By Anne Steele
Alere Inc. said Friday its diabetes unit's Medicare enrollment was revoked by the government, which claims the unit submitted claims for deceased patients, with the announcement coming a day after a new lawsuit further threatened Alere's merger with reluctant buyer Abbott Laboratories.
Shares of Alere tumbled 13% Friday to $36.60, a sharp discount to the agreed-upon merger price of $56 a share, as the company also posted disappointing financial results for its latest quarter.
Alere said in a filing that its subsidiary Arriva Medical LLC's Medicare enrollment was revoked by the Centers for Medicare and Medicaid Services. The CMS letter, dated Oct. 5, identifies 47 of the 211 claims it alleges Alere made for deceased patients over a five-year period.
Alere said its initial appeal was denied by CMS on Wednesday, and therefore Arriva's Medicare enrollment would be revoked effective Friday, pending the outcome of further appeals. In the filing, Alere said it doesn't believe Arriva received or retained improper reimbursement for medical equipment it furnished.
Alere added on Friday it believes the matter is owing to the lag in timing between when Arriva processes reimbursement requests and when the CMS system updates patient status, and pointed out that Arriva processed nearly 5.8 million total claims during the five-year period.
It said it is continuing to work through the appeals process toward a goal of Arriva's enrollment status being reactivated retroactively to Friday.
For the first three quarters of the year, Arriva contributed about $88 million in revenue to Alere.
Abbott agreed to buy Alere in February for nearly $5 billion. Since then, Alere disclosed it has received a subpoena regarding a foreign corruption investigation over payments in Africa, Asia and Latin America. It also said separately that federal investigators are seeking information about government-billing practices. The company was also late in filing its 2015 annual report.
Since agreeing to the deal, Abbott has signaled it may not want to ultimately go through with it. In late August, Alere escalated its fight with Abbott by filing a lawsuit against its potential acquirer to push it to move forward with the deal.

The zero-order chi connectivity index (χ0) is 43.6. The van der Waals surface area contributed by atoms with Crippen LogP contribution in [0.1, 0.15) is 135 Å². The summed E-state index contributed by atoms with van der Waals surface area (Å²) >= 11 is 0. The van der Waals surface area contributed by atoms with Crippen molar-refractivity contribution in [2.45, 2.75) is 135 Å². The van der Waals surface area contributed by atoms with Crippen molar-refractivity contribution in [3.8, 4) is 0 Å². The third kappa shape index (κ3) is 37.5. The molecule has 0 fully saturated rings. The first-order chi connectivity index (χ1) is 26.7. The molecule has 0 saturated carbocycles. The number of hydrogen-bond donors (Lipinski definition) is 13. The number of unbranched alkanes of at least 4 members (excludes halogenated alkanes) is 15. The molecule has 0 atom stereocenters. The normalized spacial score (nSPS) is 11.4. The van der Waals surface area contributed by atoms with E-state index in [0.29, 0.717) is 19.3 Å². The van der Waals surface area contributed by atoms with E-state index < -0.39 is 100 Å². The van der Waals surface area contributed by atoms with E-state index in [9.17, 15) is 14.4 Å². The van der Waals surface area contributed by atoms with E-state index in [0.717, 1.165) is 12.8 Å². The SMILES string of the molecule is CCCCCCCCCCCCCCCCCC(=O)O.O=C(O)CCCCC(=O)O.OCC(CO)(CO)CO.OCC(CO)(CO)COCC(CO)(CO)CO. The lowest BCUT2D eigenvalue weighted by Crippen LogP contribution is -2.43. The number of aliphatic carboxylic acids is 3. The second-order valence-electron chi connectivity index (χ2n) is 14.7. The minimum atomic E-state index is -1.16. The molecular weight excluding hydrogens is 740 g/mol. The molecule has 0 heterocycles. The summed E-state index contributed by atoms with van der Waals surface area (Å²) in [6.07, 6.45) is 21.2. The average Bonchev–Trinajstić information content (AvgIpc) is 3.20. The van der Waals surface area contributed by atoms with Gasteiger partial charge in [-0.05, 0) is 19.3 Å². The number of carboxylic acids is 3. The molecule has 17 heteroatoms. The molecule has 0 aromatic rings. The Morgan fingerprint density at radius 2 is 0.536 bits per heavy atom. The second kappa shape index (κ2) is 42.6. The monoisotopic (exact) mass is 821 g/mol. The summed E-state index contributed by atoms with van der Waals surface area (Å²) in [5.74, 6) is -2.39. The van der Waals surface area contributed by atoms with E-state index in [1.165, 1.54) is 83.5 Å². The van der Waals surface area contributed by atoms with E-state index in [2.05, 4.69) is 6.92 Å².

On Thursday, Abbott filed suit under seal against Alere, alleging breach of contract and seeking documents and information required by contract, according to a court document. Abbott said the suit is to obtain important information before the transaction is completed, and doesn't ask the court to break the deal. Alere declined to comment on the suit.
Abbott said it filed suit "to get Alere to honor the agreement and provide information about business practices that are the focus of criminal and civil investigations that came to light after the merger agreement around federal anticorruption, anti-kickback and U.S. health-care laws," the company said in a statement. "Abbott would be responsible for the company upon close and has the right to understand these issues so that it can prepare to address them immediately."
Alere's third-quarter report came as a disappointment to investors. In all, for the September quarter, Alere earned $21.8 million, or 19 cents a share, compared with a loss of $2.3 million, or a dime a share, a year earlier. Analysts polled by Thomson Reuters were looking for earnings of 54 centsa share. The company blamed the decline on $41 million in merger and legal-related expenses, $12 million of investments in infrastructure and performance improvement initiatives, and $5 million in acquisition costs.
Revenue fell, unexpectedly, by 3.5% to $582.4 million. Analysts had anticipated an increase to $605.5 million. Foreign currency dented the top line $4 million and the company said organic revenue slipped 0.7% during the quarter.
Gross margin was unchanged at 46%.
Write to Anne Steele at Anne.Steele@wsj.com
(END) Dow Jones Newswires
November 04, 2016 15:39 ET (19:39 GMT)
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